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A very rare blue-glazed pear-shaped vase, yuhuchunping, Yongzheng six-character mark and of the period. Sold for £290,500 (€370,819). Photo: Bonhams.

The pear-shaped body sitting on a short splayed foot tapering sharply up to a waisted neck with a wide everted mouth, all covered in a lustrous deep blue glaze, stopping neatly at the white foot and mouth rims. 36cm (14 1/4in) high

Provenance: a German private collection and thence by descent

Notes: The present vase is particularly rare and few examples from the Yongzheng period appear to have been published. The unctuous sacrificial blue glaze became popular from the early Ming period onward, when the Hongwu emperor decreed that ceramic wares should be used for official sacrifices at the Imperial altars, and blue was the prescribed colour for ritual vessels at the Tiantan, 天壇, the Temple of Heaven.

A similar, but smaller, blue-glazed vase, Yongzheng mark and period, in the collection of the National Palace Museum, Taipei, is illustrated in Qingdai Danse You Ciqi Mulu, Catalogue of Qing Dynasty Monochrome Wares, Taipei, 1982, no.37. For another example (28.9cm high) see Shimmering Colours: Monochromes of the Yuan to Qing Periods – The Zhuyuetang Collection, Hong Kong, 2005, pl.57. Compare also a smaller (28.7cm high) blue-glazed vase, Yongzheng mark and of the period, illustrated in Ethereal Elegance: Porcelain Vases of the Imperial Qing, The Huaihaitang Collection, Hong Kong, 2007, pp.112-113, pl.15, and from the same collection a Qianlong seal mark and period example, illustrated ibid., pp.114-115, pl.16; for another Qianlong seal mark and period related example see The Tsui Museum of Art: Chinese Ceramics IV, Hong Kong, 1995, pl.43.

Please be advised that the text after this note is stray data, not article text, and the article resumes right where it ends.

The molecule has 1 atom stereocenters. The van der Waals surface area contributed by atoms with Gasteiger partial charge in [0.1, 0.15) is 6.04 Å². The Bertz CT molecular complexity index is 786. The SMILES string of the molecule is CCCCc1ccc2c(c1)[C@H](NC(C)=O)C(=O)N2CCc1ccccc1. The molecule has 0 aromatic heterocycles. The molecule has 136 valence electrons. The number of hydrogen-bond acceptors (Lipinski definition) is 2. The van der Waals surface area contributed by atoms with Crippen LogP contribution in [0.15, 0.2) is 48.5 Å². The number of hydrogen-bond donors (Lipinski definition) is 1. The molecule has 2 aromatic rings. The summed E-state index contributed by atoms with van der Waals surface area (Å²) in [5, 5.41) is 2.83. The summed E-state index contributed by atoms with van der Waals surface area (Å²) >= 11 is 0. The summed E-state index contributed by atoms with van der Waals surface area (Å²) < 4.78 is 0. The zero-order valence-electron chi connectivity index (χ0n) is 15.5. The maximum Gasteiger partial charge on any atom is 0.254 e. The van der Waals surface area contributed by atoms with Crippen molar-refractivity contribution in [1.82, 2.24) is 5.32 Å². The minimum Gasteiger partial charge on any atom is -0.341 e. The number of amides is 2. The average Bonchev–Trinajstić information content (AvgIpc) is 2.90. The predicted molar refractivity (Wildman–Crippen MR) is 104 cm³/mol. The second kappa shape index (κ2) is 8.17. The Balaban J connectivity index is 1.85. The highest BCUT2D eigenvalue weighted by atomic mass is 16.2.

A similar but smaller blue-glazed vase, yuhuchunping, Yongzheng six-character mark and period (29.2cm high), was sold at Christie’s Hong Kong on 29 April 2002, lot 651, and another from the British Rail Pension Fund was sold in the same rooms, on 2 November 1999, lot 585.